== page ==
What do we learn from Dill's account of his running away from home in To Kill a Mockingbird?
3 Answers | Add Yours
We primarily learn that Dill has not lost his knack for telling whoppers over the past two years. The stories concerning his parents are probably all untrue, and only some of the parts about his mode of transportation were probably factual. We also discover that Dill still feels unloved by his parents, preferring to run away back to Maycomb to being ignored at home. As bad as his life may have been, we know that his "new father" did not leave him "bound in chains and left to die in the basement." Likewise, Dill did not exist on "raw field peas" nor did he pull the chains from the wall to escape. His story about joining "a small animal show" and washing the camel is improbable, though Dill later dreams of joining the circus. Dill is angry, hungry and scared, because he believes that his parents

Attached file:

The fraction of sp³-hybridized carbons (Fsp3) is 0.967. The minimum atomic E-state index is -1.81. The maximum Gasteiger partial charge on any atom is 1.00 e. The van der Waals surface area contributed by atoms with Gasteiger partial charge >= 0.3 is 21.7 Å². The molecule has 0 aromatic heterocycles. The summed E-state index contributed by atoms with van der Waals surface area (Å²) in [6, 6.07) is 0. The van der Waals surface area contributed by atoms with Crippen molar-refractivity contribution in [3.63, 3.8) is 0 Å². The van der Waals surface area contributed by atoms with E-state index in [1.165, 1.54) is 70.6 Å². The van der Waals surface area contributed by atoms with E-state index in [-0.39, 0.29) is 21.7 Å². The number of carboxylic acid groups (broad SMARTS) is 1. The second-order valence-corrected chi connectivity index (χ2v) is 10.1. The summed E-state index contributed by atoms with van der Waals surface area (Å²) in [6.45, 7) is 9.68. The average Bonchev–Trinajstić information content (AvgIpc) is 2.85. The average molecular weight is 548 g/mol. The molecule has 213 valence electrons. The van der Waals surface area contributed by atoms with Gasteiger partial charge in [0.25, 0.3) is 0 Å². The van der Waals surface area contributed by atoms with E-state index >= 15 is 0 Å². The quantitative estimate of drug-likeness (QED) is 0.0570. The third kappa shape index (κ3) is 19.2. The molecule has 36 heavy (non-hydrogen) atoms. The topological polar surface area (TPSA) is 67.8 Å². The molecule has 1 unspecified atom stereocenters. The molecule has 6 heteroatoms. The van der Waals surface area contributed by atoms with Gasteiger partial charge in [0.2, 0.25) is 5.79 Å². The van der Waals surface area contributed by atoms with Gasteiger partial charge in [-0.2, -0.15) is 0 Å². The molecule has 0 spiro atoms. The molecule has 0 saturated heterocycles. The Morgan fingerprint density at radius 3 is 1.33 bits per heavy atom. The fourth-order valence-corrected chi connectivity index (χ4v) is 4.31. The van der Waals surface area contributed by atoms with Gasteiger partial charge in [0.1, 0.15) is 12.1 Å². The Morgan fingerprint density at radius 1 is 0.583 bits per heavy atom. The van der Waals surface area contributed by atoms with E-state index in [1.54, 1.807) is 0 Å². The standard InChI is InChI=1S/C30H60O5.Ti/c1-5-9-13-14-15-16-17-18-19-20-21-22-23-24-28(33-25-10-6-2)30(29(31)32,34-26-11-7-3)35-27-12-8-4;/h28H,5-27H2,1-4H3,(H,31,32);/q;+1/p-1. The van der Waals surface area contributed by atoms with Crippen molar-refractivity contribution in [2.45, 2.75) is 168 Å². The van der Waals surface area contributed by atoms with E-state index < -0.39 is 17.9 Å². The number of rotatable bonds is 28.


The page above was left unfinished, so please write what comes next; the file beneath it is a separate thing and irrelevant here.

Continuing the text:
"... do get on a lot better without me, I can't help them any."
He tells Scout that he wants to get a baby with her, knowing that they will be better and more loving parents than his own.
We learn that his father is very abusive and that his parents don't really care about him because they are always in their bedroom.
We’ve answered 319,180 questions. We can answer yours, too.Ask a question